The CSHL Institutional Repository contains an ontology of the full names (authority names) of CSHL authors. This ontology was created to eliminate the name duplications that occur when only an author’s family name and first initial(s) are used in publications. Each name in the CSHL authority name ontology is linked to the publications created by that author. The CSHL Institutional Repository contains publication records back to the founding of CSHL.
Because multiple researchers in the same or different fields may have the same first and last names, there is an author ambiguity problem within the scholarly research community. To circumvent this problem, the idea has been raised of assigning each researcher a "unique author identifier."
The idea of a centrally administered system to unambiguously identify authors of scientific papers has been around since the 1940s, but has received renewed attention with the growth of online journals, databases, and publication archives (see Cave, R., Unique Author Identification, The official PLoS blog, ). The benefits of such a system include:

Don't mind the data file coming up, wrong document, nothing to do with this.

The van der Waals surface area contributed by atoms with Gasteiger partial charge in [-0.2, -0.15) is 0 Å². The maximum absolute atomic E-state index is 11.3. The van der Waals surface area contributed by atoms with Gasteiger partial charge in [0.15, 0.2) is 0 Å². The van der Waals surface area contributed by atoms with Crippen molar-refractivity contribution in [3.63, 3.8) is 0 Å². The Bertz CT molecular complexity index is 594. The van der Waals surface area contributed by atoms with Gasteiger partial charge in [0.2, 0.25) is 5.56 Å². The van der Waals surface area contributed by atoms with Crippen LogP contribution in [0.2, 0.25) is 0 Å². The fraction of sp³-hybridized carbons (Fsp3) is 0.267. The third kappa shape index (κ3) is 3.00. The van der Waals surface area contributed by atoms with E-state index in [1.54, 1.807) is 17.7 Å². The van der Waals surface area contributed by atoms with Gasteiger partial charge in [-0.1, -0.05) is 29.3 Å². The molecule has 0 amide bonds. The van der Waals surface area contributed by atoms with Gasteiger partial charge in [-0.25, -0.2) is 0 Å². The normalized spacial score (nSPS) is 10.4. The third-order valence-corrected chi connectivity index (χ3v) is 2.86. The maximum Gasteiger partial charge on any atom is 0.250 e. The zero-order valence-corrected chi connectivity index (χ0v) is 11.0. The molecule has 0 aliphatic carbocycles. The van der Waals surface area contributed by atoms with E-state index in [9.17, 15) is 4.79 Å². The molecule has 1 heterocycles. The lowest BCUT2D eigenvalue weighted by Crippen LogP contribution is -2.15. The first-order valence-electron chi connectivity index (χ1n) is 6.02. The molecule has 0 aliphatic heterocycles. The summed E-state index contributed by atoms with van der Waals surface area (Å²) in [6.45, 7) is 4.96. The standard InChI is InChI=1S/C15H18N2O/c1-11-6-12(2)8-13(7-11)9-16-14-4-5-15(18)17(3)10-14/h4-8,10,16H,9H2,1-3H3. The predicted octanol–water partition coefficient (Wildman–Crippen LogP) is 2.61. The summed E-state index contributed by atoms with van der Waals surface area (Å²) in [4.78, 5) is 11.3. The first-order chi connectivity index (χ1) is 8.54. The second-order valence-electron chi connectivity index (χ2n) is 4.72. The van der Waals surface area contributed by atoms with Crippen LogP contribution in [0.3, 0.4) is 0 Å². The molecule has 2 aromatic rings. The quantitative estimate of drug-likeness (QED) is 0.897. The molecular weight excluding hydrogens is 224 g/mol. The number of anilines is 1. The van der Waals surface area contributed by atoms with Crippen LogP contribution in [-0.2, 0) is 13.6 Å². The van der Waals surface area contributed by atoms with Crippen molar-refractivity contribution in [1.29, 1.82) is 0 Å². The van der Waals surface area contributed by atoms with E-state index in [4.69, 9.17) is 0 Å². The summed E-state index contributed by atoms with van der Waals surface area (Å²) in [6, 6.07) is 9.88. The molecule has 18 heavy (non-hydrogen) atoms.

From an administrative standpoint:
From an IT standpoint:
The most recognized systems for administering unique author identifiers is ORCID (Open Researcher & Contributor ID), an initiative that aims to create a central registry of unique author identifiers, including a mechanism to link between different author ID schemes, such as ResearcherID.